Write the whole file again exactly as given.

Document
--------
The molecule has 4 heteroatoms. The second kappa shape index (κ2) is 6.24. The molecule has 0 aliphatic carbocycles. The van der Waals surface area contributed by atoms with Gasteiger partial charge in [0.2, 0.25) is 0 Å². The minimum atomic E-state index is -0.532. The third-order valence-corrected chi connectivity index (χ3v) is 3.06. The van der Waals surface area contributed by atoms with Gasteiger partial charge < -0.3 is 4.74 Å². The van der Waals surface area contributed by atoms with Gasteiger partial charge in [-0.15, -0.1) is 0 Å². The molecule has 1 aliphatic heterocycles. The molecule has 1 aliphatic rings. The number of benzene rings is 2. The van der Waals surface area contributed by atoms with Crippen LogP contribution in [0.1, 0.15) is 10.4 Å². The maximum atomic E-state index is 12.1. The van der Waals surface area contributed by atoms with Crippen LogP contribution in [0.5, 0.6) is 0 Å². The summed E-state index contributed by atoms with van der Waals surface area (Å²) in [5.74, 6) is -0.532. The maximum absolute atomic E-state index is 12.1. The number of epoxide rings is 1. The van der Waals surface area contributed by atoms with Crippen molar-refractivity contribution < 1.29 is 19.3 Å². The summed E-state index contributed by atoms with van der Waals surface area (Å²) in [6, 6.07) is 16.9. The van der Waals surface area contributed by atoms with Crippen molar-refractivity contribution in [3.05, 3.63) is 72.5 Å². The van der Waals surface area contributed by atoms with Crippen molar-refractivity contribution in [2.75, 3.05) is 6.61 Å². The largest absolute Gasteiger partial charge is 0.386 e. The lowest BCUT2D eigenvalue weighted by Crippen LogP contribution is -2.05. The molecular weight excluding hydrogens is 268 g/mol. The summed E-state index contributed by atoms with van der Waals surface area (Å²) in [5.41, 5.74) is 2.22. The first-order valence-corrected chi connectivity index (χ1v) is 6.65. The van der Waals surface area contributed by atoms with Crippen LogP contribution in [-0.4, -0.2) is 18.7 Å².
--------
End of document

The molecule has 4 heteroatoms. The second kappa shape index (κ2) is 6.24. The molecule has 0 aliphatic carbocycles. The van der Waals surface area contributed by atoms with Gasteiger partial charge in [0.2, 0.25) is 0 Å². The minimum atomic E-state index is -0.532. The third-order valence-corrected chi connectivity index (χ3v) is 3.06. The van der Waals surface area contributed by atoms with Gasteiger partial charge < -0.3 is 4.74 Å². The van der Waals surface area contributed by atoms with Gasteiger partial charge in [-0.15, -0.1) is 0 Å². The molecule has 1 aliphatic heterocycles. The molecule has 1 aliphatic rings. The number of benzene rings is 2. The van der Waals surface area contributed by atoms with Crippen LogP contribution in [0.1, 0.15) is 10.4 Å². The maximum atomic E-state index is 12.1. The van der Waals surface area contributed by atoms with Crippen LogP contribution in [0.5, 0.6) is 0 Å². The summed E-state index contributed by atoms with van der Waals surface area (Å²) in [5.74, 6) is -0.532. The maximum absolute atomic E-state index is 12.1. The number of epoxide rings is 1. The van der Waals surface area contributed by atoms with Crippen molar-refractivity contribution < 1.29 is 19.3 Å². The summed E-state index contributed by atoms with van der Waals surface area (Å²) in [6, 6.07) is 16.9. The van der Waals surface area contributed by atoms with Crippen molar-refractivity contribution in [3.05, 3.63) is 72.5 Å². The van der Waals surface area contributed by atoms with Crippen molar-refractivity contribution in [2.75, 3.05) is 6.61 Å². The largest absolute Gasteiger partial charge is 0.386 e. The lowest BCUT2D eigenvalue weighted by Crippen LogP contribution is -2.05. The molecular weight excluding hydrogens is 268 g/mol. The summed E-state index contributed by atoms with van der Waals surface area (Å²) in [5.41, 5.74) is 2.22. The first-order valence-corrected chi connectivity index (χ1v) is 6.65. The van der Waals surface area contributed by atoms with Crippen LogP contribution in [-0.4, -0.2) is 18.7 Å².